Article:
InventorsScience - Technology

Percy Julian

Percy Julian was a remarkable chemist and entrepreneur who made significant contributions to the field of chemistry during his lifetime. He was a pioneer in the chemical synthesis of medicinal drugs and played a major role in the development of many important medications.

Julian was born in Montgomery, Alabama in 1899, and grew up in a segregated society. Despite facing discrimination and limited opportunities because of his race, he excelled in school and went on to earn a Bachelor’s degree in Chemistry from DePauw University in 1920. After graduation, he taught at Fisk University in Nashville, Tennessee for a short time before earning a fellowship to study at Harvard University.

Chemist Percy Lavon Julian working in his lab.

In 1929, Julian was awarded a Rockefeller Foundation fellowship to study in Switzerland, where he earned his Ph.D. in Chemistry from the University of Vienna in 1931. He returned to the United States and worked as a research chemist for several companies before joining the Glidden Company in 1936.

At Glidden, Julian worked on the development of various chemical products, including paint and solvents. However, his most significant contribution was the synthesis of the hormone progesterone from abundant plant material. This was a major breakthrough, as previously the hormone had been extracted from the ovaries of animals, making it expensive and difficult to obtain. Julian’s method for synthesizing progesterone from plants made the hormone widely available and paved the way for the development of birth control pills.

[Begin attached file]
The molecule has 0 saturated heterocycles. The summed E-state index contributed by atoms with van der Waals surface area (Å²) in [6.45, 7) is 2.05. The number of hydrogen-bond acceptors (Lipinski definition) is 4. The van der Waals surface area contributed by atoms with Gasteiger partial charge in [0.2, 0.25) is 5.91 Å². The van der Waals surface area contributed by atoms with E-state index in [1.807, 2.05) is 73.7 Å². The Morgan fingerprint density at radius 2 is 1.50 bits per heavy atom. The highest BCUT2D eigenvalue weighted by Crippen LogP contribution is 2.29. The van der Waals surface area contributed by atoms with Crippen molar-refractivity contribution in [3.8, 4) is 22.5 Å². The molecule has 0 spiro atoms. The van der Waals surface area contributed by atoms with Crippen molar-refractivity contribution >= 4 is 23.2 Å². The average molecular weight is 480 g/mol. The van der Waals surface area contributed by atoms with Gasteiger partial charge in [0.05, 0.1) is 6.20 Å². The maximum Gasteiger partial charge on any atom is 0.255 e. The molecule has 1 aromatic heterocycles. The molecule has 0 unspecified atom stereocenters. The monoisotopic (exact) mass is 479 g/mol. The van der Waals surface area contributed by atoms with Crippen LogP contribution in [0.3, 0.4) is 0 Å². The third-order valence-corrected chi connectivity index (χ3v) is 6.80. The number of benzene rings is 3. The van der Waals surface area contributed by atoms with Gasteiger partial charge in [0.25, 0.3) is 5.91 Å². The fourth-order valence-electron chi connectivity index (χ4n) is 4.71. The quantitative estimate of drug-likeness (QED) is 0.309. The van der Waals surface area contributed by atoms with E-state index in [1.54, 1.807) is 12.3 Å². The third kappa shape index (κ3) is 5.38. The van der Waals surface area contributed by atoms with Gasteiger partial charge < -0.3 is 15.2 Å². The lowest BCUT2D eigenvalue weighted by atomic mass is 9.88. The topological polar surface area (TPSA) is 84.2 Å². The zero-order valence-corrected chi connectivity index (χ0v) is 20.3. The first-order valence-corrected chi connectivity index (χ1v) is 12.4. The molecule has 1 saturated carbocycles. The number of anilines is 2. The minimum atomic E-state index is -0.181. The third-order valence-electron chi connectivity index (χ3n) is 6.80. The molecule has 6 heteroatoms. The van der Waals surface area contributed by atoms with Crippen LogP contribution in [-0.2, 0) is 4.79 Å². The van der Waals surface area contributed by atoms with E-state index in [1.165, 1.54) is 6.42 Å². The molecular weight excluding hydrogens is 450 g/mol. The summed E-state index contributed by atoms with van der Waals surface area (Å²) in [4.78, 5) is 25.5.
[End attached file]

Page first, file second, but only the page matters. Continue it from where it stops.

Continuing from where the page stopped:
A snapshot from May 1950 features Percy Julian with his wife Anna Johnson Julian and their children, Faith and Percy Jr.

Julian’s other major contribution to science was the synthesis of cortisone, a hormone used to treat arthritis and other inflammatory diseases. Cortisone was previously obtained from animal sources, making it expensive and difficult to obtain. Julian’s method for synthesizing cortisone from plant material made the hormone more widely available and revolutionized the treatment of arthritis.

In addition to his scientific contributions, Julian was also a successful entrepreneur. He founded his own chemical company, Julian Laboratories, in 1954 and built it into a successful business. The company was later acquired by Smith Kline Corporation, and Julian became the first African American to serve as a director of a major American corporation.

Percy Julian (center) and DePauw University faculty and staff discuss a model of the university’s Science and Mathematics Center circa 1967. Julian gave keynote remarks at the building’s opening ceremony in 1972. It was renamed the Percy L. Julian Science and Mathematics Center in 1980 and was expanded and rededicated in 2003.

Despite facing racism and discrimination throughout his life, Percy Julian persisted and made groundbreaking contributions to science and society. He received numerous awards and honors during his lifetime, including the National Medal of Science in 1973, and his work continues to benefit people all over the world today.

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